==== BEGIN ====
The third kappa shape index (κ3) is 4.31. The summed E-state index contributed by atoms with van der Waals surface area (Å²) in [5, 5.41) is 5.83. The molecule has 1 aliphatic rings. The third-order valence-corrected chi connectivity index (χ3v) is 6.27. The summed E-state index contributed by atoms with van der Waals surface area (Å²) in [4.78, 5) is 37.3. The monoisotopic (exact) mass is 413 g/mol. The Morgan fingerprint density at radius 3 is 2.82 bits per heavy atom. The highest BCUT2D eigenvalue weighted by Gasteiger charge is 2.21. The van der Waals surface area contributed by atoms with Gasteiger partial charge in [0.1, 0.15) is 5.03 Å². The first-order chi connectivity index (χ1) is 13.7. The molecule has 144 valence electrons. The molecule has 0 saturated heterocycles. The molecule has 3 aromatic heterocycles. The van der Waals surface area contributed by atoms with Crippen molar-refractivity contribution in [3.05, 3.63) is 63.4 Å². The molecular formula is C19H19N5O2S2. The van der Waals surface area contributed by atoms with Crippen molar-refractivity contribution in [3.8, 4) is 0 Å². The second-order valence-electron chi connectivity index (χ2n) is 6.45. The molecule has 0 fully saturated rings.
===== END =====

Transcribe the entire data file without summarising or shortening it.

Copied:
The third kappa shape index (κ3) is 4.31. The summed E-state index contributed by atoms with van der Waals surface area (Å²) in [5, 5.41) is 5.83. The molecule has 1 aliphatic rings. The third-order valence-corrected chi connectivity index (χ3v) is 6.27. The summed E-state index contributed by atoms with van der Waals surface area (Å²) in [4.78, 5) is 37.3. The monoisotopic (exact) mass is 413 g/mol. The Morgan fingerprint density at radius 3 is 2.82 bits per heavy atom. The highest BCUT2D eigenvalue weighted by Gasteiger charge is 2.21. The van der Waals surface area contributed by atoms with Gasteiger partial charge in [0.1, 0.15) is 5.03 Å². The first-order chi connectivity index (χ1) is 13.7. The molecule has 144 valence electrons. The molecule has 0 saturated heterocycles. The molecule has 3 aromatic heterocycles. The van der Waals surface area contributed by atoms with Crippen molar-refractivity contribution in [3.05, 3.63) is 63.4 Å². The molecular formula is C19H19N5O2S2. The van der Waals surface area contributed by atoms with Crippen molar-refractivity contribution in [3.8, 4) is 0 Å². The second-order valence-electron chi connectivity index (χ2n) is 6.45. The molecule has 0 fully saturated rings.